* Speed of processor crisp and fast in memory hungry applications like Office.
* Screen pivot mechanism solid, stable and easy to operate. (read the directions).
* Large Office 2003 applications are fast
* Screen is very nice straight on, and best used in a non glare room. Process intensive fish 3d screen saver looks great- a reflection of the video card with 64 shared megs of memory and screen.
* 2 Pens come with the unit
* nice protective case
* internal fire-wire screams, plenty of external ports
* Built in Wi-fi
* Convertible architecture with keyboard and slate-why compromise?

Cons (the only real con here is the battery life)

* Battery life is unspectacular at around 3 hours.  (this Centrino unit is essentially getting a faster processor more ram, greater cache and a new Wifi, with the same portable battery life). I get 2 hours and 55 minutes  of battery with full Wifi on, no hibernation and charting patients across a LAN. My battery reads 6 % after 2 hours and 55 minutes when a forced hibernation occurs.  I now have a second battery. I really don't need the second battery if I connect to power when I am not with patients. The unit charges very fast. I can get a full charge in one hour.
* The screen has limited viewing ability from angles; good for HIPAA privacy, bad for DVD watching except by yourself. Straight on it is excellent, who wants to share anyway ;-) Glare can be an issue. I have used the Acer under my office fluorescent lights and regular bulbs with clarity. However, outside or other conditions will vary.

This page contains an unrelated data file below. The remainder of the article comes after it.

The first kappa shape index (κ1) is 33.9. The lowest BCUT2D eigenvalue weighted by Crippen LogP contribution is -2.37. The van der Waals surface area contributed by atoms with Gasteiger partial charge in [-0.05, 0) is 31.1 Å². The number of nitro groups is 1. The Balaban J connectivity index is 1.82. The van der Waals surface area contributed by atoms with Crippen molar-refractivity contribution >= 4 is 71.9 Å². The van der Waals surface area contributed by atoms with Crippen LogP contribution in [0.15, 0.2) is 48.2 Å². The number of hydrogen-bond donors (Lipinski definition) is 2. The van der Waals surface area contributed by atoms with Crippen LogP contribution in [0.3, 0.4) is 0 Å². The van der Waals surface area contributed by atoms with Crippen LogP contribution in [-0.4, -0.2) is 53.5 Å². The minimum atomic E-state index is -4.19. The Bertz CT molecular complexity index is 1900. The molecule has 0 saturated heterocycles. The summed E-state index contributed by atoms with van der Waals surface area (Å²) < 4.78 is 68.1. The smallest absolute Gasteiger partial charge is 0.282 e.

* 10.4 screen will take some getting used to (compared to my 19 and 21," desktops); that said, the form factor is right (portability and manipulability are essential to this type of device). 12" would be nicer but not if heavier.
* no extra battery if shipped to the United States but apparently in Australia you get an extra battery! I wonder if the ACLU is aware of this;-)
* Latch:
The latch is a little quirky. The latch has a dual purpose, to close and lock the clamshell and lock the slate mode. Just be careful and follow directions when closing the latch. Make sure you slide the latch all the way to the right side (Tablet mode) or to the left side (closing the unit in normal mode) so the locking device is fully extended to lock it down to the base unit.

There are several reasons I chose the Acer:

I skipped purchasing the first generation of Tabletpcs because I was unable to have hands on experience with each available model prior to purchasing. It took nearly six months, but I did use HP, Toshiba and Motion, all fine Tablets depending on your needs. However, I felt that I needed a powerful convertible with Wi-fi and as light as possible. The Acer Centrino
is the undisputed winner for me, in May of 2003.

1. First with Centrino:

By mid May 2003, I had hands on experience with most of the Tabletpcs and new what I wanted. Acer was first on the market with the Centrino.
The Centrino technology was made from the ground up for mobility. This chipset was not a dumbed down version of a more powerful chipset, designed to save power.

Centrino Technology is comprised of 3 products:
- Intel® Pentium® M processor
- Intel® 855 Chipset Family
- Intel® PRO/Wireless 2100 network connection

2. Personal attention:

I logged onto Acer's site and contacted a local representative who was kind enough to go out of his way and actually come to my office to show me the Tabletpc!